The English Reformation

The English Reformation which began in 1534, was different from the Reformation on the continent of Europe. No new Church was formed. The Reformation in England was conducted by the bishops themselves with the goal of restoring the Faith and Order of the undivided Church. 

The work of reform and restoration in the English Church was continued by the Caroline Divines of the 17th century, the Non-Jurors of the 18th century, the Oxford Movement of the 19th and early 20th centuries, and finally by the Continuing Anglican Movement in the latter part of the 20th and early 21st centuries, until many traditional Anglicans found themselves at the very door of the Church from which their forbearers in the Faith had been torn away against their will by force of arms in 1066.

Greek Orthodox Metropolitan Kallistos (Ware) wrote, “This [Anglican] appeal to antiquity has led many Anglicans to look with sympathy and interest at the Orthodox Church, and equally it has led many Orthodox to look with interest and sympathy to Anglicanism... firm bonds of Anglo-Orthodox solidarity were established by the end of the nineteenth century” (The Orthodox Church, by Kallistos (Timothy) Ware, Penguin, c. 1993, p. 318).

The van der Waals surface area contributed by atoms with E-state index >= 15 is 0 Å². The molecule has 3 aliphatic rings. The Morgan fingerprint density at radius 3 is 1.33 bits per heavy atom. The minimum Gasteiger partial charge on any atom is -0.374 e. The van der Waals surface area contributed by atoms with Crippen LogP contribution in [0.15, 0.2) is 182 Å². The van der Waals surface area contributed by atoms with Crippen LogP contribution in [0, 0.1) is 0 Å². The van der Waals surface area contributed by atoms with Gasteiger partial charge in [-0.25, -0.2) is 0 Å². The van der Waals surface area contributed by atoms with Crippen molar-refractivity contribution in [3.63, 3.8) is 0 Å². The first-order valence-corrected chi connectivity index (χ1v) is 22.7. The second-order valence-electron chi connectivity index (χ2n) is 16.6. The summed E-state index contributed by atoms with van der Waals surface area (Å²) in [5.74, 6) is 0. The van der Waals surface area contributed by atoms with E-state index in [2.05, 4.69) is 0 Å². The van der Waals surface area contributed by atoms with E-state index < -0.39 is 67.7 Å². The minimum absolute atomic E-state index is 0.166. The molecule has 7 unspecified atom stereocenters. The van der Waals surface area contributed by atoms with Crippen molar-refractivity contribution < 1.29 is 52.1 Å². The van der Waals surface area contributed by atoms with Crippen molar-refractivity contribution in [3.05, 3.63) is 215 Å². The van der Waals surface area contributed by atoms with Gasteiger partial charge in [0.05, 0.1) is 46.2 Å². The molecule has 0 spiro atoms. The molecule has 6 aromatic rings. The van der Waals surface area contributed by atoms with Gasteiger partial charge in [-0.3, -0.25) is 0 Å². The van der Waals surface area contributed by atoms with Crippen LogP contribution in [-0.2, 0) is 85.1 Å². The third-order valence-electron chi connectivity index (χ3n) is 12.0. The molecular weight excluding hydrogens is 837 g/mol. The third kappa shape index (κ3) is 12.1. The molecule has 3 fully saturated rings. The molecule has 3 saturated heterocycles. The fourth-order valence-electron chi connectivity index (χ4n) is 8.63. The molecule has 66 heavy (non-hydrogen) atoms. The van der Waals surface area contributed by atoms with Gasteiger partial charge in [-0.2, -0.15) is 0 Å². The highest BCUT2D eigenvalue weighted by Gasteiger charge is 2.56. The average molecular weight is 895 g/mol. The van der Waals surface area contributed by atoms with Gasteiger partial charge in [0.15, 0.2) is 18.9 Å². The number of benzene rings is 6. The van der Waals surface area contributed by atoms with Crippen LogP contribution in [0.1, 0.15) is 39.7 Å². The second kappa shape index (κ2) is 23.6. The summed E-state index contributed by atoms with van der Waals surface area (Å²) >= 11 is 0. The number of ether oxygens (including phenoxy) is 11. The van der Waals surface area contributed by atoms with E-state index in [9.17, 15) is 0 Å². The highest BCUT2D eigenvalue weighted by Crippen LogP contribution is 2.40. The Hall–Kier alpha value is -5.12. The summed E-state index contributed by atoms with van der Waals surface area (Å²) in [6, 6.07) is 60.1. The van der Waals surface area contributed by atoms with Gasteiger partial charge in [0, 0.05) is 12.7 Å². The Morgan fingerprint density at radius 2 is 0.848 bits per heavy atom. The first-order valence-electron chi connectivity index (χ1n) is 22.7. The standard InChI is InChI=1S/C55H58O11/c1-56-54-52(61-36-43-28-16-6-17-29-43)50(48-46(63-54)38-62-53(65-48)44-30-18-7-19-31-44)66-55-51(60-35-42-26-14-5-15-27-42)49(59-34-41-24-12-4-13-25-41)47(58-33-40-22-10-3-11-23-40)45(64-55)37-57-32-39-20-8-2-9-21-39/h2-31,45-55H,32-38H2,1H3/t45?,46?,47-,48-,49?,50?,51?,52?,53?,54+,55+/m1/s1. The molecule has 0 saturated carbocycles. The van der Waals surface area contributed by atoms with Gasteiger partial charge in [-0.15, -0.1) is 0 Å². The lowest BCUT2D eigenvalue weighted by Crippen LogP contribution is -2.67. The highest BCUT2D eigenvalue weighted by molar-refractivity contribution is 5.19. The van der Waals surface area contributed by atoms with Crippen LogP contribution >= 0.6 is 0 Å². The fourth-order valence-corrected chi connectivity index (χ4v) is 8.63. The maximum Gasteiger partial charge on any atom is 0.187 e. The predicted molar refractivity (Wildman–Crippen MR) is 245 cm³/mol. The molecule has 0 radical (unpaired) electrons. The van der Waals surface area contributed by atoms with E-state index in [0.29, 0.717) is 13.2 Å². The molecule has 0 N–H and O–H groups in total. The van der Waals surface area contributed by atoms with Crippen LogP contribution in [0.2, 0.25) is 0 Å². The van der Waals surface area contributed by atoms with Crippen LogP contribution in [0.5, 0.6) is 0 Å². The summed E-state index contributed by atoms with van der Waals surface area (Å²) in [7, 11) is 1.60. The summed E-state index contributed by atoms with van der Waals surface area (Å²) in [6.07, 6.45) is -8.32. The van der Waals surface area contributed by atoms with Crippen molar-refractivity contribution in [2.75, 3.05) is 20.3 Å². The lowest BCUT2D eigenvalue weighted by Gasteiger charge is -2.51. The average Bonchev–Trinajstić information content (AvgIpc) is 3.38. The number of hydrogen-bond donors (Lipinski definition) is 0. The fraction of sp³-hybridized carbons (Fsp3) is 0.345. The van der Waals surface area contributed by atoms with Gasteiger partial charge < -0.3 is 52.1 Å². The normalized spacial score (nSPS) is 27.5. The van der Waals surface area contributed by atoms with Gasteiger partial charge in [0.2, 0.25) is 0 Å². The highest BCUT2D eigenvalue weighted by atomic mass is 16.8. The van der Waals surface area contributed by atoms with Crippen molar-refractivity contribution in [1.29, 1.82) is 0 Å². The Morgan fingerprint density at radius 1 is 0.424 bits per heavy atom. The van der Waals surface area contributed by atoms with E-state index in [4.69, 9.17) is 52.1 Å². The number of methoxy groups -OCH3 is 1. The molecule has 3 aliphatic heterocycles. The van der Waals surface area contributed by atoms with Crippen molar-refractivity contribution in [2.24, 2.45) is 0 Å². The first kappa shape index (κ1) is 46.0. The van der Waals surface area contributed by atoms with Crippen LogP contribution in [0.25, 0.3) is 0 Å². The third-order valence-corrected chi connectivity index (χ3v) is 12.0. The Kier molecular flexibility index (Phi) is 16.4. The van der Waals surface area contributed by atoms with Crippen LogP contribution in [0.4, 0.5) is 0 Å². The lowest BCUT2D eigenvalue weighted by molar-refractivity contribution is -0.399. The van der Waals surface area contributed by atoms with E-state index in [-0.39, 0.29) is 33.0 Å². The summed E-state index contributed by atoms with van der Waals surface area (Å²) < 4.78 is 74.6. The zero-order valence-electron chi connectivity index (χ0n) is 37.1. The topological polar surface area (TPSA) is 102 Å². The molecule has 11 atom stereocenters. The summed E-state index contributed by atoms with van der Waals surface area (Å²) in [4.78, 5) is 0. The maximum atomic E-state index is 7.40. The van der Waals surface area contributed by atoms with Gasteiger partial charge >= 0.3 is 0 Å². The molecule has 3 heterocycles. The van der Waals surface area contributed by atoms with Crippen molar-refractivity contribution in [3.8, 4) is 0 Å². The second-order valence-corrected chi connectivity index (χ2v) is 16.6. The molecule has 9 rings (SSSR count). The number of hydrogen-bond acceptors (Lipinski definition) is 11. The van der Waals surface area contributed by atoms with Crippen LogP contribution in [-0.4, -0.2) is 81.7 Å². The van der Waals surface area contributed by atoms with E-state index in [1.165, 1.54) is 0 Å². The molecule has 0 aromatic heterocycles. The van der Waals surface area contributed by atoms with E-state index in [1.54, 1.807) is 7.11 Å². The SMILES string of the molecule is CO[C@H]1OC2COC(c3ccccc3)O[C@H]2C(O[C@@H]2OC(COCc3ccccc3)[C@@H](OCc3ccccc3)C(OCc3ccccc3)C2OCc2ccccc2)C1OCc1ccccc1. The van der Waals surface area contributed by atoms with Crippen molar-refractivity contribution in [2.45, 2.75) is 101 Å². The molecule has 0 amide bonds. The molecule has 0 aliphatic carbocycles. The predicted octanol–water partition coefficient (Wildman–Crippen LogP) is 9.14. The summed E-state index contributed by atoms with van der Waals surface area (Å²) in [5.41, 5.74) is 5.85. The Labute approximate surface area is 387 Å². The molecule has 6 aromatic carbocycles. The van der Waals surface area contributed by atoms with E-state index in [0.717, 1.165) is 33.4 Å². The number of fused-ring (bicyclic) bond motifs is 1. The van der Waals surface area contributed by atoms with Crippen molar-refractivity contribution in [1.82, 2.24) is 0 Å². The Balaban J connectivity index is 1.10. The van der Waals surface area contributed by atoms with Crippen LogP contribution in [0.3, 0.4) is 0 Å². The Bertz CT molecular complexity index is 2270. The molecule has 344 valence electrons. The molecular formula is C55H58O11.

Western Orthodox Rebirth

With the declaration of Papal Infallibility by the First Vatican Council in 1870, many concerned Roman Catholics began to rethink their Faith and to call themselves Old Catholics, rejecting what they considered to be a new Faith introduced by the Council. Some of these Old Catholics turned their eyes to the East, to the unchanging Orthodox Catholic Church.

In the wake of the First Vatican Council, the Holy Synod of the Russian Orthodox Church authorized the use of a corrected Roman Rite by Roman Catholics who were returning to the Orthodox Church. In the United States, the restoration of the Western Rite began in 1891, when Bishop Vladimir (Sokolovsky), the Russian Orthodox Bishop of Alaska, formally received a parish of Swiss Old Catholics at Dykesville, near Fon du Lac, Wisconsin. In 1898, a Western Rite Diocese of Moravia and Silesia was organized in Europe by the Russian Orthodox Church.